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Fracking Debate Needed In Scotland

Monday, November 9, 2015

GMB Scotland Call For Rational Balanced Debate On Fracking In Scotland As Fife Plant Announces Deal To Use US Fracked Shale Gas

Over 80% of homes in Scotland are heated by gas so real issue is where we get gas from and who should take moral responsibility for extracting and supplying gas we use says GMB Scotland.

GMB Scotland, the union for gas and energy workers, commented on the report that Ineos has signed a deal with Exxon Mobil and Shell to secure ethane from US shale gas for the Fife Ethylene Plant (FEP) at Mossmorran. Copy of news story on BBC Scotland website dated 9th November 2015.

Gary Smith, Acting Secretary GMB Scotland, said “There is now a need rational balanced debate as Scotland will soon be importing the products of shale gas.

The ethane is vital to the chemical industry that employs thousands. The chemicals they make are in every into we depend on for modern life.

We need to get real and honest about our dependency on gas both for homes, industry and the chemicals industry.

Gas will remain crucially important in meeting Scotland’s future energy needs. The simple truth is that Scotland will be using gas for many decades to come. Over 80% of homes in Scotland are heated by gas.

The issue for Scotland isn’t therefore whether we will use gas or not. We will. The real issue is where we will get our gas from, and who should take the moral responsibility for extracting and supplying the gas we use.

As both the International Panel on Climate Change (IPCC) and the independent UK Committee on Climate Change (CCC) have recognised, gas has an important part to play in Britain reducing our carbon emissions.

In fact, the future role of gas could be even more crucial in lowering CO2 emissions in Britain, through the development of micro combined heat and power units to produce heat and electricity for homes. Fuel cells which have zero carbon emissions will have a huge role to play in the future, and these will need gas too.

Our energy intensive industries need access to affordable, secure energy supplies. They need the certainty that Scotland’s energy mix will meet their needs. They, like Britain’s households, need gas to be part of that energy mix.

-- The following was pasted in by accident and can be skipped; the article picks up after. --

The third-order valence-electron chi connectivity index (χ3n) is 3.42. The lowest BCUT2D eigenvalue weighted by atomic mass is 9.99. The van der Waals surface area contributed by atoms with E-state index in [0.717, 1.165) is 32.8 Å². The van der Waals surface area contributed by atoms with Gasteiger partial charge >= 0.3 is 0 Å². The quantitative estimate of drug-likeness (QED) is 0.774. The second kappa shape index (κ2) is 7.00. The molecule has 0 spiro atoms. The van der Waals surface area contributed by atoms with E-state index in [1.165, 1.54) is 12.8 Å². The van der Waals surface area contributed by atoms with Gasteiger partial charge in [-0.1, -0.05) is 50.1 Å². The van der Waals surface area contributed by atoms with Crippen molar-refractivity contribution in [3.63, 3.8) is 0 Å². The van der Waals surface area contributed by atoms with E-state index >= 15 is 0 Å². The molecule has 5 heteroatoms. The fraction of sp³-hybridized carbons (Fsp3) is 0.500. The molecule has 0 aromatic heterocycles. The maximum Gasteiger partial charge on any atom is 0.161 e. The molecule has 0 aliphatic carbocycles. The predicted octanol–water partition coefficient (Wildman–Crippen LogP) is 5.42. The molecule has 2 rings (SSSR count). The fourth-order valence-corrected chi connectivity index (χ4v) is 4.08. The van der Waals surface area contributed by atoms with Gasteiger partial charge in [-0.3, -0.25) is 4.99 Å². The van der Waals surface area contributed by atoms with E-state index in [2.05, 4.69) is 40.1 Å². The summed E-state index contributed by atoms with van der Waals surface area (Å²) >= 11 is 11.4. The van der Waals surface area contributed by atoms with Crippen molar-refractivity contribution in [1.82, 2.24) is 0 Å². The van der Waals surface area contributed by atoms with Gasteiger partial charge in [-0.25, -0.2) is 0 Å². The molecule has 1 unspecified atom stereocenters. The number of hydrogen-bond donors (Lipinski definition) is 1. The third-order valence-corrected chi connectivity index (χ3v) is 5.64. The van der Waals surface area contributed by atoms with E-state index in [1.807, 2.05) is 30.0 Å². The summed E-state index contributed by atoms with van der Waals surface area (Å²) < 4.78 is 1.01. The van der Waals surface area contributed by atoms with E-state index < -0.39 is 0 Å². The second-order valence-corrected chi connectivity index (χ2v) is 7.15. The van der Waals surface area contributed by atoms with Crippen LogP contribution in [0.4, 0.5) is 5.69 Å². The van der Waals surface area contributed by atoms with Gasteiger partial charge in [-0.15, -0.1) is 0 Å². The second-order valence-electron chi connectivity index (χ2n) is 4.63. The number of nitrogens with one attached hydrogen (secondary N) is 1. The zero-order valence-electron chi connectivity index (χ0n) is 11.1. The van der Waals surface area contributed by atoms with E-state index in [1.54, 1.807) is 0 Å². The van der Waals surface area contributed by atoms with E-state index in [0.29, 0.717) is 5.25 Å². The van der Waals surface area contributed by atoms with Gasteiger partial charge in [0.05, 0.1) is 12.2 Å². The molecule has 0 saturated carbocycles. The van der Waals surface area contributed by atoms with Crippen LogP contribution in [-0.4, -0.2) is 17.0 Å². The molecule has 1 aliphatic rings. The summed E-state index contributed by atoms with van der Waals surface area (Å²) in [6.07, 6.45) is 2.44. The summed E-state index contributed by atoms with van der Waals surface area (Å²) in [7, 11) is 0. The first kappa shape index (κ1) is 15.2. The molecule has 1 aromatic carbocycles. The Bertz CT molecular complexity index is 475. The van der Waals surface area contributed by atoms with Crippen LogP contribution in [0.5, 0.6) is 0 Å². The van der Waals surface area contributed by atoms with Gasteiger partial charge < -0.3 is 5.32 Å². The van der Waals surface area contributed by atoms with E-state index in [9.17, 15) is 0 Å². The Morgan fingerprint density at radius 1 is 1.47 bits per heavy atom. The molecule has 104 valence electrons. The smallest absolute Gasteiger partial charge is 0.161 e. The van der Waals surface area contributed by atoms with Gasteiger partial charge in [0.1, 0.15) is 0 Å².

The debate about fracking must be based upon complete honesty about the economic realities of gas. A number of questions arise as follows:

- Is it acceptable for Scotland to import gas from countries where the safety, environmental and regulatory standards are lower than in Scotland?

- Should gas be imported from states where there is no civil society, no right to protest and where workers are denied basic trade union rights?

- Is it kinder to the environment for gas to be transported for thousands of miles across continents and oceans before we use it here in Scotland?

If exploratory drilling reveals a plentiful supply of Scotland shale gas reserves, is it not a moral duty for Scotland to take responsibility for providing for our own gas needs from those supplies, rather than importing gas from elsewhere?

GMB’s position on fracking must therefore be consistent with the need to organise the shale gas industry if it does develop, as well our duty to protect the future of the Scottish gas industry and the thousands of GMB members it currently employs.

If onshore fracking for shale gas does develop from its current exploratory status into an industry which will be supplying a significant proportion of the gas that Scotland needs, GMB will need every ounce of our organising expertise and commitment to safeguard the workers in the industry.

GMB believes that anything less than protecting these workers from exploitation in a fledgling industry, as we did with gasworkers 126 years ago, would be a betrayal of our history and moral responsibility.”


Contact: Gary Smith, GMB Acting Secretary on 07710 618909 or 0141 332 8641  GMB Press Office on 07921 289880 or 07974 251823.

Notes to editors

Copy of news story on BBC Scotland website dated 9th November 2015

Ineos signs ethane deal for Fife plant

Ineos has signed a deal with Exxon Mobil and Shell to secure ethane from US shale gas for the Fife Ethylene Plant (FEP) at Mossmorran.

Under the agreement, the plant will receive ethane from Ineos' new import terminal in Grangemouth from mid-2017.

Ineos said the new source of feedstock would complement supplies from North Sea natural gas fields and help secure skilled jobs "in the long run".

FEP is owned and run by Exxon Mobil, while Shell has 50% capacity rights.

The plant is one of Europe's largest ethylene facilities, with an annual capacity of 830,000 tonnes.

Landmark agreement'

Ethane gas is vital in the production of ethylene, which is used to manufacture a broad range of products.

Geir Tuft, business director at Ineos O&P UK, said: "This is a landmark agreement for everyone involved.

"We know that ethane from US shale gas has transformed US manufacturing and we are now seeing this advantage being shared across Scotland."

Elise Nowee, from Shell Chemicals, added: "This agreement gives FEP access to the new infrastructure developed by Ineos and in so doing brings US-advantaged ethane to FEP.

"The agreement will help us to meet the long-term needs of our ethylene customers."



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